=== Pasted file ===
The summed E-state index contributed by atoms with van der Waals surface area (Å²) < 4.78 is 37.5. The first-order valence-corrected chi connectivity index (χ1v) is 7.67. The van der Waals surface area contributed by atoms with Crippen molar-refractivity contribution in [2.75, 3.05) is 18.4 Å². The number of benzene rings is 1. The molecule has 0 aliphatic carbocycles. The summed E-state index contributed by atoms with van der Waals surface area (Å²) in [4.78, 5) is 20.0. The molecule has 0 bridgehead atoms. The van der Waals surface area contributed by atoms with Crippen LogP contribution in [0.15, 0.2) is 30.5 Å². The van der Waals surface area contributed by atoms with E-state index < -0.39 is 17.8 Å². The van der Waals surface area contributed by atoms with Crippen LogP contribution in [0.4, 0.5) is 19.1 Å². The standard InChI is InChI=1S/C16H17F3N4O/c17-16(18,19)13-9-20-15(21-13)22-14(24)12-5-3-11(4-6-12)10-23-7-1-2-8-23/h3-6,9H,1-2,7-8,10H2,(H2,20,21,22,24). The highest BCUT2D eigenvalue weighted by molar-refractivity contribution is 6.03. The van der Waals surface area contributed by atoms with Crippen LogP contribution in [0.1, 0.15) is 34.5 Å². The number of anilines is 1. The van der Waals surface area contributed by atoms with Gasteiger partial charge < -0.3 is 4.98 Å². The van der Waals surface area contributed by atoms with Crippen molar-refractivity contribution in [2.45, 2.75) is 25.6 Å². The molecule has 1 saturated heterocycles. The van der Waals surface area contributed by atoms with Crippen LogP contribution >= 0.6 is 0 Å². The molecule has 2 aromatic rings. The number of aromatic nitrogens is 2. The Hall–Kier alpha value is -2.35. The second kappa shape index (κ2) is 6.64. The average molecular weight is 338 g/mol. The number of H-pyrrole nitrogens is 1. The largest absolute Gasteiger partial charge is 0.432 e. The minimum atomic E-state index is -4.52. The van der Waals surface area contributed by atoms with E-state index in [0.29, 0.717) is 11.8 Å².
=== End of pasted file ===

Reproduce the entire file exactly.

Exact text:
The summed E-state index contributed by atoms with van der Waals surface area (Å²) < 4.78 is 37.5. The first-order valence-corrected chi connectivity index (χ1v) is 7.67. The van der Waals surface area contributed by atoms with Crippen molar-refractivity contribution in [2.75, 3.05) is 18.4 Å². The number of benzene rings is 1. The molecule has 0 aliphatic carbocycles. The summed E-state index contributed by atoms with van der Waals surface area (Å²) in [4.78, 5) is 20.0. The molecule has 0 bridgehead atoms. The van der Waals surface area contributed by atoms with Crippen LogP contribution in [0.15, 0.2) is 30.5 Å². The van der Waals surface area contributed by atoms with E-state index < -0.39 is 17.8 Å². The van der Waals surface area contributed by atoms with Crippen LogP contribution in [0.4, 0.5) is 19.1 Å². The standard InChI is InChI=1S/C16H17F3N4O/c17-16(18,19)13-9-20-15(21-13)22-14(24)12-5-3-11(4-6-12)10-23-7-1-2-8-23/h3-6,9H,1-2,7-8,10H2,(H2,20,21,22,24). The highest BCUT2D eigenvalue weighted by molar-refractivity contribution is 6.03. The van der Waals surface area contributed by atoms with Crippen LogP contribution in [0.1, 0.15) is 34.5 Å². The number of anilines is 1. The van der Waals surface area contributed by atoms with Gasteiger partial charge < -0.3 is 4.98 Å². The van der Waals surface area contributed by atoms with Crippen molar-refractivity contribution in [2.45, 2.75) is 25.6 Å². The molecule has 1 saturated heterocycles. The van der Waals surface area contributed by atoms with Crippen LogP contribution >= 0.6 is 0 Å². The molecule has 2 aromatic rings. The number of aromatic nitrogens is 2. The Hall–Kier alpha value is -2.35. The second kappa shape index (κ2) is 6.64. The average molecular weight is 338 g/mol. The number of H-pyrrole nitrogens is 1. The largest absolute Gasteiger partial charge is 0.432 e. The minimum atomic E-state index is -4.52. The van der Waals surface area contributed by atoms with E-state index in [0.29, 0.717) is 11.8 Å².